Recently, I saw on social media that March 3rd was “Pancake Day” in the U.S., and that IHOP was offering a free short stack to any customer willing to brave the (potentially) long lines at their restaurant. This got me thinking about what was known as “Pancake Day” back during my youth, in the United Kingdom. It brought back visions of my Mum allowing us a special dessert after dinner on a (usually) rainy February or March day. She pan fried and flipped the cakes which were served steaming and rolled, topped with tangy lemon juice and sweet sugar crystals. It was a rare treat, reserved for only once a year. As we are now at that time of year, I decided to look into the specific differences of Pancake Day on both sides of the Atlantic as well as share a classic British Pancake recipe.
According to the website http://www.historic-uk.com/CultureUK/Pancake-Day/ Pancake Day in the U.K. is actually Shrove Tuesday, which is the traditional feast day before the start of Lent on Ash Wednesday. Lent is the forty days leading up to Easter where Anglican (including Episcopalians, Lutheran, Methodist and Roman Catholic Christians) fast. During Lent, Christians practice fasting from foods as a spiritual preparation to experience a deeper communion with God. Restricted and forbidden foods include meat, fish and dairy products. Shrove (meaning “Shriven” or to be absolved from sins) Tuesday was seen as a last opportunity to use up the rich foods, such as butter, milk, and eggs, foods forbidden during Lent. Out of these ingredients come pancakes!
In the U.K. the pancake has a long history and references can be seen in cookbooks as far back as the 1400s. The following link from the British Library provides a pancake recipe from the year 1585: http://www.bl.uk/learning/timeline/item103037.html The tradition of “flipping” the pancakes in the pan is still practiced today with some towns and cities in Britain participating in “pancake races” which are contests where people run while flipping the pancakes in the pan, trying not to drop them.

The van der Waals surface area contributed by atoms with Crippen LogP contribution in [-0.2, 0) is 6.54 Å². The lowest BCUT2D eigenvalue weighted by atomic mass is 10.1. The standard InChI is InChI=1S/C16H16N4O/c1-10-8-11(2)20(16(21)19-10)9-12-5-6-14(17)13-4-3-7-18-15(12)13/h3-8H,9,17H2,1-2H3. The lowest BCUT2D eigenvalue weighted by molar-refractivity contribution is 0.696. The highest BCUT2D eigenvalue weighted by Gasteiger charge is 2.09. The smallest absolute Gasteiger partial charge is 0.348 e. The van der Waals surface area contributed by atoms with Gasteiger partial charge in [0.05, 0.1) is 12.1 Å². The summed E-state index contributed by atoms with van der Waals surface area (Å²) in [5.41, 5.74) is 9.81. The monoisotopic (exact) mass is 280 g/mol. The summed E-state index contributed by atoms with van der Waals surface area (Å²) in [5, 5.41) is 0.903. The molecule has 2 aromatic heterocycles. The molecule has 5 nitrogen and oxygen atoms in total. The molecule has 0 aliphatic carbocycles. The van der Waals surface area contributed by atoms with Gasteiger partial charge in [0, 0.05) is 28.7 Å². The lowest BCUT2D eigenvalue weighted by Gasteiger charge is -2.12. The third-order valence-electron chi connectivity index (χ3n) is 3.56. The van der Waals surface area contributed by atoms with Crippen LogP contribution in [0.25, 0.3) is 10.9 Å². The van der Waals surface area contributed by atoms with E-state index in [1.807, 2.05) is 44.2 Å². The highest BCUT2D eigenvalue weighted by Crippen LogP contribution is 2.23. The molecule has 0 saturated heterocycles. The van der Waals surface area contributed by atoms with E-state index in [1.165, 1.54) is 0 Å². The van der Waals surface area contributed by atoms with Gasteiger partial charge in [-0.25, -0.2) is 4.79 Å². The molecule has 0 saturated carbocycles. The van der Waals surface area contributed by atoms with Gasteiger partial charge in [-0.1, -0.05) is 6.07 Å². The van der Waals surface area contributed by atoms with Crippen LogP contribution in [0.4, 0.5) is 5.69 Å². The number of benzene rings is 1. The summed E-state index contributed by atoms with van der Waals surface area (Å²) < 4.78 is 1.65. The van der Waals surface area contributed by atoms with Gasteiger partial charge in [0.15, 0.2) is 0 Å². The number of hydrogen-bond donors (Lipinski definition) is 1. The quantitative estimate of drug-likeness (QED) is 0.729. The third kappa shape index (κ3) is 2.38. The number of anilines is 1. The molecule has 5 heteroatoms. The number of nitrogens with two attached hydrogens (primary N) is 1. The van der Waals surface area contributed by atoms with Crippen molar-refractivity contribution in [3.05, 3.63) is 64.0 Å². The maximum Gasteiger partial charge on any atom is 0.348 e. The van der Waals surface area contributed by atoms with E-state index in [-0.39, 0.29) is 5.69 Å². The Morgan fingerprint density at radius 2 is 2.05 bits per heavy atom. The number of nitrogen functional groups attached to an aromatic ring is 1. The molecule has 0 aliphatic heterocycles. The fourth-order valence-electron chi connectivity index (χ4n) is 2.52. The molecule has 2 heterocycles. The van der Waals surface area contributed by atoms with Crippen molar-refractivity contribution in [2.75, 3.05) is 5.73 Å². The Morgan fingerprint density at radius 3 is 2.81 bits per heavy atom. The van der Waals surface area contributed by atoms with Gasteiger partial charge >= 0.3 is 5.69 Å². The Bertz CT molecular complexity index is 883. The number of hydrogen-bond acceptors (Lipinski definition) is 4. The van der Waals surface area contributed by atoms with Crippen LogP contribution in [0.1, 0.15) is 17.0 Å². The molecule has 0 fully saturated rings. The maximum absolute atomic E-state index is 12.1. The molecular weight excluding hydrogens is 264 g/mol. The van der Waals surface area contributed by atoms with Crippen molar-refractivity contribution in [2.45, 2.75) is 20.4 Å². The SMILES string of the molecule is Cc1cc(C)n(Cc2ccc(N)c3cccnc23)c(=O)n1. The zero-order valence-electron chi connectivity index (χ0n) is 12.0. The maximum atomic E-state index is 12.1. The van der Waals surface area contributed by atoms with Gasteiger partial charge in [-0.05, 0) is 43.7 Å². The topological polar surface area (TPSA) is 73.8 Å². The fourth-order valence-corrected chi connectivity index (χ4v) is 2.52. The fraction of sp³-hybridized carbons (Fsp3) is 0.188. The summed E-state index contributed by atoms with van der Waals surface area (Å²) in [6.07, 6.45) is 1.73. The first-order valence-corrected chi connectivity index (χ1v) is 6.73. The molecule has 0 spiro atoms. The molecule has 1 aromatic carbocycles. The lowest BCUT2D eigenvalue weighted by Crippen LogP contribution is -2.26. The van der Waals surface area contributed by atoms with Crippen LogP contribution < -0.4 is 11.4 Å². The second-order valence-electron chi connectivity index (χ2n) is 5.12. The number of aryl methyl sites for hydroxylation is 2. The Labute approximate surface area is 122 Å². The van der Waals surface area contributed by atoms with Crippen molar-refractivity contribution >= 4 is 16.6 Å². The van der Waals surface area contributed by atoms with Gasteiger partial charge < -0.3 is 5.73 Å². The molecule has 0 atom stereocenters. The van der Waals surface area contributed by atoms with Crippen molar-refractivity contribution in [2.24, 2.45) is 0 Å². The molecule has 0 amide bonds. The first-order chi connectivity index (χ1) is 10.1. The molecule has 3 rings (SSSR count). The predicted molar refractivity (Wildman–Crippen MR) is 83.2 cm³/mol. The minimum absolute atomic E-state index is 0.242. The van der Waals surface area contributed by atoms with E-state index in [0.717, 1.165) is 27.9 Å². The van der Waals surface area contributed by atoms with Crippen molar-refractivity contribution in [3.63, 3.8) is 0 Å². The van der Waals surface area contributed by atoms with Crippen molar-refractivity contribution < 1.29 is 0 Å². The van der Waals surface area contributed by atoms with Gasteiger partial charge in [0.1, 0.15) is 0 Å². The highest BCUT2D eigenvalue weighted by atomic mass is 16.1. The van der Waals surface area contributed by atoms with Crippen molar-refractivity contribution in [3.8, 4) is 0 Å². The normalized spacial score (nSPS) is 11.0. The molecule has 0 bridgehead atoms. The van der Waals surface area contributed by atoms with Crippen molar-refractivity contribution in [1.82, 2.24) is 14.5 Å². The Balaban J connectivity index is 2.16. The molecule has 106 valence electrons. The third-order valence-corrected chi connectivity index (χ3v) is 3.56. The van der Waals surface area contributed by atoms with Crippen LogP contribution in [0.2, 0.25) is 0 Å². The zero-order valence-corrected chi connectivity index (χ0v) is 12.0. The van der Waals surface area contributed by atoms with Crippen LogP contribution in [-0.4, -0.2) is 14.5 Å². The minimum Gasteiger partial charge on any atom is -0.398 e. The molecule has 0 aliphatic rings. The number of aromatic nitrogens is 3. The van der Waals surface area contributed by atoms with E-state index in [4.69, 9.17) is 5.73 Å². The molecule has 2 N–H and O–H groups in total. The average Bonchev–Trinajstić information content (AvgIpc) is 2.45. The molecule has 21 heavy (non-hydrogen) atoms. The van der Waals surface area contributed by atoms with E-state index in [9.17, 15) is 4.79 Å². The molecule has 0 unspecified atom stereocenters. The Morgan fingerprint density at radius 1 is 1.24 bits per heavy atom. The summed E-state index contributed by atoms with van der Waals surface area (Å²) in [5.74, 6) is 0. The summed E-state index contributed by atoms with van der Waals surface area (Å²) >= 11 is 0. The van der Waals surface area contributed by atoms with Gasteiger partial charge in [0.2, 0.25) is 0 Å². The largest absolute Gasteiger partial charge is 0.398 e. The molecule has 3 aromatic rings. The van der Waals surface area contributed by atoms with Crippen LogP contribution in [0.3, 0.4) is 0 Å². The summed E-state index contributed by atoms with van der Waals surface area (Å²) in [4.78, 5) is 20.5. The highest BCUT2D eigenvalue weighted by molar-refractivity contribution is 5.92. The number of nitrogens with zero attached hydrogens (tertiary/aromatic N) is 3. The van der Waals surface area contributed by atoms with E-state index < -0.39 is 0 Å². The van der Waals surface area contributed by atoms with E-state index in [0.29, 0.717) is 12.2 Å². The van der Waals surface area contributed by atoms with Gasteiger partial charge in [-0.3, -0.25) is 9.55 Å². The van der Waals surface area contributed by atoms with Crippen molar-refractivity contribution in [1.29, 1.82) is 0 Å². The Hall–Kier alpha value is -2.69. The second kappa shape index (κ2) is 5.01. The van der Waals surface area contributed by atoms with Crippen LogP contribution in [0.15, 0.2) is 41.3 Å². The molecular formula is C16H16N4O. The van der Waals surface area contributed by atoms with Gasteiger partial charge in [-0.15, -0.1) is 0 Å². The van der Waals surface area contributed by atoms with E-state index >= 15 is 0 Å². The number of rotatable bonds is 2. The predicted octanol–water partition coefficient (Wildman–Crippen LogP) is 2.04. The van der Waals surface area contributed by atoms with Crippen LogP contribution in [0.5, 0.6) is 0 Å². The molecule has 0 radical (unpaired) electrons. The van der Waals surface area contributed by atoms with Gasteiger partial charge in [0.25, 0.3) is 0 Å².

So how does a traditional British pancake differ from an American “flapjack”? British pancakes are thinner, and more like French crepes. They are rolled into something resembling a Mexican taquito, and then sweetened with sugar and lemon juice. Sometimes, chocolate sauce or Nutella is added too (an optional indulgence).
Here is my Mum’s simple recipe for Shrove Tuesday pancakes, which she served every year: (makes about 6 pancakes)
1 cup of all-purpose flour
1 cup of milk
1 cup of cold water
2 tbsp. of butter
Granulated or powdered sugar
Sift the flour into a bowl. Make a well in the middle of the flour and add the egg.
With a whisk slowly stir in the water and milk until well mixed. The mixture should be thin.
In a frying pan or skillet on medium heat, melt the butter. Slowly pour in the pancake batter swirling it around the pan, so it fully covers the pan to the edges.
Cook each pancake for 3 minutes on one side, and then flip the pancake to cook it on the other side. Remove pancake from pan, roll and serve on a plate.
Sprinkle with lemon juice, and sugar. Chocolate sauce can also be drizzled over the warm pancakes. Voila! Perfect pancakes every time and no need to go to IHOP! Happy British Pancake Day!